by Kelly O'Halloran
March 26, 2020

At Convercent’s annual conference CONVERGE last year, a speaker from the nonprofit organization Unseen addressed how human slavery infiltrates every industry.

“There wasn’t a dry eye after he presented,” said Nick Ryder, a marketing campaign manager at Convercent.  

The keynote wasn’t an easy or comfortable conversation, but significant issues like child slavery laws, sexual harassment and bribery are some of the major problems Convercent aims to solve for its customers through its ethics and compliance platform.

“We put these conversations at the forefront of what we do every day to make sure that we’re helping people that are being affected by it,” Ryder said. 

Instead of shying away from uncomfortable experiences and conversations, Convercent employees say they run toward them, even naming “uncomfortable” as one of the company’s core values.

Ryder and his colleagues, Laura Ling and Lauren Fox, talked to Built In Colorado about what it means to operate uncomfortably from both a mission perspective and through everyday practice.


convercent office
convercent uncomfortable


Practicing uncomfortableness

Merriam Webster defines uncomfortable as “causing discomfort or annoyance” and “feeling uneasy.”

At Convercent, team members say uncomfortable means welcoming difficult conversations, decisions and situations internally with colleagues and externally with clients.

Recently, Ling, a software development manager, embraced the uncomfortable when she spoke up at a recent leadership meeting. 

Surrounded by her peers on the leadership team, Ling called attention to the fact that a plan they were discussing was unlikely to resonate with clients.

“It was a choice that I had to make to speak up, and it was scary,” Ling said. “But at the same time, knowing that ‘uncomfortable’ is one of our values means that it’s an expectation to speak up and to question circumstances.”

This expectation shows up for Fox in two ways, she said: through pushing herself and her team professionally, and holding difficult conversations as a leader when the time calls for it.

“When you’re communicating bad news to the receiving party, it’s hard as a leader,” Fox said. “But it reminds us that it’s OK to have open and honest conversations because those are the conversations that matter most.”

Beyond the daily applications of getting comfortable with discomfort, Ryder said the value takes on a deeper meaning when applied to what Convercent hopes to accomplish with clients.

“This is not an easy job for a lot of people,” Ryder said.

Convercent’s platform includes a helpline for anonymous employees to report unfavorable working conditions, and it’s fair to say that it’s not usually good news when a tip pops up.

As a result, Fox said Convercent employees often have to imagine what it’s like to be the employee who submits a report, as well as the retaliation they could experience because of the submission.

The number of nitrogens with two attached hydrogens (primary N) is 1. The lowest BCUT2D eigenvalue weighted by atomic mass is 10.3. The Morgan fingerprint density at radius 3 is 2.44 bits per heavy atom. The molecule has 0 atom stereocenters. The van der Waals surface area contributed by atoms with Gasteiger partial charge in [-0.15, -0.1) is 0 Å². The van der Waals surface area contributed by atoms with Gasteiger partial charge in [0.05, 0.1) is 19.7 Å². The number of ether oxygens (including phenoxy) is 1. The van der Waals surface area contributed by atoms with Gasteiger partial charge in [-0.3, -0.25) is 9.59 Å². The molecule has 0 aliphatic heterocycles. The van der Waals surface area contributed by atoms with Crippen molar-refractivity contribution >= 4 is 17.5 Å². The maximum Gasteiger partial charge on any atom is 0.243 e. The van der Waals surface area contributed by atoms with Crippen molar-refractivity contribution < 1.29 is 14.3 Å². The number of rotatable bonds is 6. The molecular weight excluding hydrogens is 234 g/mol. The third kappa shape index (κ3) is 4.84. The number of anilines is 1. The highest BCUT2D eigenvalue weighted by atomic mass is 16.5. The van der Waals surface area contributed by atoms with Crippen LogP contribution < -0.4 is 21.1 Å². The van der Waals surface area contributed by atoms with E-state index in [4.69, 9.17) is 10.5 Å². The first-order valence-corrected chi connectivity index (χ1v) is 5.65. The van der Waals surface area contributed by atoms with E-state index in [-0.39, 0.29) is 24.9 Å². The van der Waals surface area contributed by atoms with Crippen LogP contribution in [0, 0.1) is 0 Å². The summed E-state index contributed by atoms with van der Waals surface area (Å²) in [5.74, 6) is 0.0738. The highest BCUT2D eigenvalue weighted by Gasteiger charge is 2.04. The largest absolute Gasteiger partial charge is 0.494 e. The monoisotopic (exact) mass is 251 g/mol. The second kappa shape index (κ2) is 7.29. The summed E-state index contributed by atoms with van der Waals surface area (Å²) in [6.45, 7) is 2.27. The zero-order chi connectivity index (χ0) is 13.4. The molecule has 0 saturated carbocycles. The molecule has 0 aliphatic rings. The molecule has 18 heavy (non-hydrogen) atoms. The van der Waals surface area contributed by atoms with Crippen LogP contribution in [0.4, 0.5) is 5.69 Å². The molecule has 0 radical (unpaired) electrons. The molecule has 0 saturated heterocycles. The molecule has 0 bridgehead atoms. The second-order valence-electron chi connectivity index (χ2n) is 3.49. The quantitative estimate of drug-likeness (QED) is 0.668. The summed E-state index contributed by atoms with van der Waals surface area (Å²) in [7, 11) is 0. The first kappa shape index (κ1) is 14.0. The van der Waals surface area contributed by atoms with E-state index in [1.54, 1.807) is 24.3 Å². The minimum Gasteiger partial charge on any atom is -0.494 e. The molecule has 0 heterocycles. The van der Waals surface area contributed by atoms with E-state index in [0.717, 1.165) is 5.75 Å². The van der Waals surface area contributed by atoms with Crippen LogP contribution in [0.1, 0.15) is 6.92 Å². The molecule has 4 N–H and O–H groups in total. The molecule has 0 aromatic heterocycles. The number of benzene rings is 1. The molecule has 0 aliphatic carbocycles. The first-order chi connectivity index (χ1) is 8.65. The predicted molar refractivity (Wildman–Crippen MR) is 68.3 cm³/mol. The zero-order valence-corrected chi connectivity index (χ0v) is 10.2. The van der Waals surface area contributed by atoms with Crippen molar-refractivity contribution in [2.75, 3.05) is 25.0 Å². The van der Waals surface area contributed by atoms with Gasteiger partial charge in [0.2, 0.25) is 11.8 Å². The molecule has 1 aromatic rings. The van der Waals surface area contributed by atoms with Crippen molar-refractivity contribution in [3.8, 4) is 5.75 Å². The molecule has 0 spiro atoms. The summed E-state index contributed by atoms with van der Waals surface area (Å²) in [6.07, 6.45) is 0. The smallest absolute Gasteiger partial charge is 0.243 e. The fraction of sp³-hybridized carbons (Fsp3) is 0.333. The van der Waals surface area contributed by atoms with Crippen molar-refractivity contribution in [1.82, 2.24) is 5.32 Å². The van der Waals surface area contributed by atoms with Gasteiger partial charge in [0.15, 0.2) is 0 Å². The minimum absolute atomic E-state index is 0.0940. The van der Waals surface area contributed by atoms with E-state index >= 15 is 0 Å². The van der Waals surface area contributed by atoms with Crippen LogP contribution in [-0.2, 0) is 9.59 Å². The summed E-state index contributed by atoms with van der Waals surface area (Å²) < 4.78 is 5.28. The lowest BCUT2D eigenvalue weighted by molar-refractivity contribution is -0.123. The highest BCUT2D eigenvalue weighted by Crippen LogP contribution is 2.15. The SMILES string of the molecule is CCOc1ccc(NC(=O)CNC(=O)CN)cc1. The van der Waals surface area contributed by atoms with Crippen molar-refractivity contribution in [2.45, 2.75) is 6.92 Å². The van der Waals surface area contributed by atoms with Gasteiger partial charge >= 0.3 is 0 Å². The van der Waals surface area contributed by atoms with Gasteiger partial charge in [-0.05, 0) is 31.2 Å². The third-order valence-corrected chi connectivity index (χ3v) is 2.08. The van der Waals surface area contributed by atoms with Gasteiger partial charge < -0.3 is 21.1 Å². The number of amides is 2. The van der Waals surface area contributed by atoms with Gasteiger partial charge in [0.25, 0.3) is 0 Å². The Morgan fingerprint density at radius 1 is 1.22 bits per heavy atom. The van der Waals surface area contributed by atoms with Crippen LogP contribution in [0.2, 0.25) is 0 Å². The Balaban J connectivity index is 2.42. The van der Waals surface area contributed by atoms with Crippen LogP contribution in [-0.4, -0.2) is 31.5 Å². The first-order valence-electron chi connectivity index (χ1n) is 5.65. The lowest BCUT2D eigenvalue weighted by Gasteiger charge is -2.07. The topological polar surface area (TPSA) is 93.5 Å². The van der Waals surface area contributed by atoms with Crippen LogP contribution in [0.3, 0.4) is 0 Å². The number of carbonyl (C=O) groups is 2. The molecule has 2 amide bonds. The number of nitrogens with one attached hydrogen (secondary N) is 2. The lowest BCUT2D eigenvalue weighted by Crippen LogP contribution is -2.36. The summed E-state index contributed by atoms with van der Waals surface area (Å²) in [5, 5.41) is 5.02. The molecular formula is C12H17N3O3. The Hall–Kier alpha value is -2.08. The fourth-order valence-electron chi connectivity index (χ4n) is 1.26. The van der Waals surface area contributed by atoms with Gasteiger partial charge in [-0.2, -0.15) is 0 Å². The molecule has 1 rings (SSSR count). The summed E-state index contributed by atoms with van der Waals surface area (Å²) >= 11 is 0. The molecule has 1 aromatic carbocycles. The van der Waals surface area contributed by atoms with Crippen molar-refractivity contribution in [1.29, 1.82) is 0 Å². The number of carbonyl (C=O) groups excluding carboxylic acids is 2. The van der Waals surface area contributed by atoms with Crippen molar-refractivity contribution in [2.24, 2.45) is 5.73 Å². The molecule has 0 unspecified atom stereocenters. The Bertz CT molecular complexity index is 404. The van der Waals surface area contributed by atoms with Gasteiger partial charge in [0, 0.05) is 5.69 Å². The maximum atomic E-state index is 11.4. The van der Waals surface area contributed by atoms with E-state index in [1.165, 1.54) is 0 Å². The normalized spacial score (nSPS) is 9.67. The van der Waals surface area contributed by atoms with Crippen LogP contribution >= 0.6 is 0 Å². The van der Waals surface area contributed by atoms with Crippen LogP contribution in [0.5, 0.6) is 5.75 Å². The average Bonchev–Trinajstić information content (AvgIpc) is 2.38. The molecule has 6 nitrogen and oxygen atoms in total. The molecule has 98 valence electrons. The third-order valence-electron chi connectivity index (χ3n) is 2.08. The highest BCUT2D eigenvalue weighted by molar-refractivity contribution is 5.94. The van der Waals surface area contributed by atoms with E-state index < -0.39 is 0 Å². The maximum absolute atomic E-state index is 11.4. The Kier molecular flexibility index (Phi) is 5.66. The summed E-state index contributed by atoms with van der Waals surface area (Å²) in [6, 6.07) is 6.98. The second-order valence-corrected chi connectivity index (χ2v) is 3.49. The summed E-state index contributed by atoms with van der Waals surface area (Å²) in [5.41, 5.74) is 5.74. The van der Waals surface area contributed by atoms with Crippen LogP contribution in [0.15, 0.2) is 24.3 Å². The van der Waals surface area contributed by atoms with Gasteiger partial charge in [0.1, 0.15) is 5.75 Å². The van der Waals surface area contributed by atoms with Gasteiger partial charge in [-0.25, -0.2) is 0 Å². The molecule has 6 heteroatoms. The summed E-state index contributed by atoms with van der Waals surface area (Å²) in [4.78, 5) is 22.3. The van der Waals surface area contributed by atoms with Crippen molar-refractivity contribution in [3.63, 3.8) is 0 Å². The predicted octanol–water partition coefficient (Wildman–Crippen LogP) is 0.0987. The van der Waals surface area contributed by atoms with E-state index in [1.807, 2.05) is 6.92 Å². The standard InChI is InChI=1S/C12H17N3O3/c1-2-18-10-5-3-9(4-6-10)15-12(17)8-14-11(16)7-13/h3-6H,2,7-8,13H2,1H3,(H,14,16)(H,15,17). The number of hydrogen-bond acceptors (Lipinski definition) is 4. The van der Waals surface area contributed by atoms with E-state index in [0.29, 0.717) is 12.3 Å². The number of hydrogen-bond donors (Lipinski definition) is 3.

“That understanding and empathy help us then tailor our product to allow the most optimal, comfortable environment for reporters as possible,” Fox said. 


Speak Up

Fox, Ryder and Ling said they each experienced career trajectories by being open and honest with leadership from the beginning of their times with Convercent. Fox, who started as a senior accountant, is now the company’s controller. Ling began as a software engineer and now as a manager leads six teammates through their own career paths. Ryder joined as a business development representative and now manages Convercent’s marketing demand generation function.


convercent team



This isn’t for everyone

Fox, Ryder and Ling all agree on one thing: working for Convercent is not for everyone. 

“Employees here need to be willing to think outside the box, solve the problem and not just hope that someone else is going to solve it for them,” Fox said.

By interviewing candidates using empathy-focused questions and reiterating that this is not an easy job, Ryder said Convercent is able to seek out those who will thrive in difficult situations.

“I’ve had some rather candid interviews where I’ve said, ‘Look, you’re going into a situation where you’re going to hear stories that will absolutely break your heart and you need to take that, use it in your everyday job, realize why you’re doing it and use that as a launching point,’” Ling said. 

While Ling’s candidness may sound intense to some, Ryder said the idea behind it has the opposite effect.

“It energizes us,” Ryder said. “It drives us forward to work hard and put our full effort behind what we’re doing because we know that we’re making an impact. It’s not easy, but that’s exactly why we love doing what we do, and why we’ve been able to create such a supportive and collaborative environment. We genuinely celebrate each other’s wins, because our wins mean we’re helping our customers make the world a more ethical place.”

Beyond candor, leadership has developed infrastructure, like coaching sessions, one-on-ones and HR leadership training to foster an environment that welcomes new, different and sometimes unpopular opinions.

“I am a risk and conflict-averse person, and when I came into Convercent, this was actually the value that I had the most trouble with,” Ling said. “But as I got used to this environment that encourages you to speak up, I got comfortable doing so.”

Whether it’s urging individuals to voice their thoughts or asking employees to imagine themselves in their clients’ tough positions, Convercent’s exploration of the uncomfortable may be considered unconventional by some, but to employees, it’s the expectation.

“Nothing great ever comes from your comfort zone,” Fox said.

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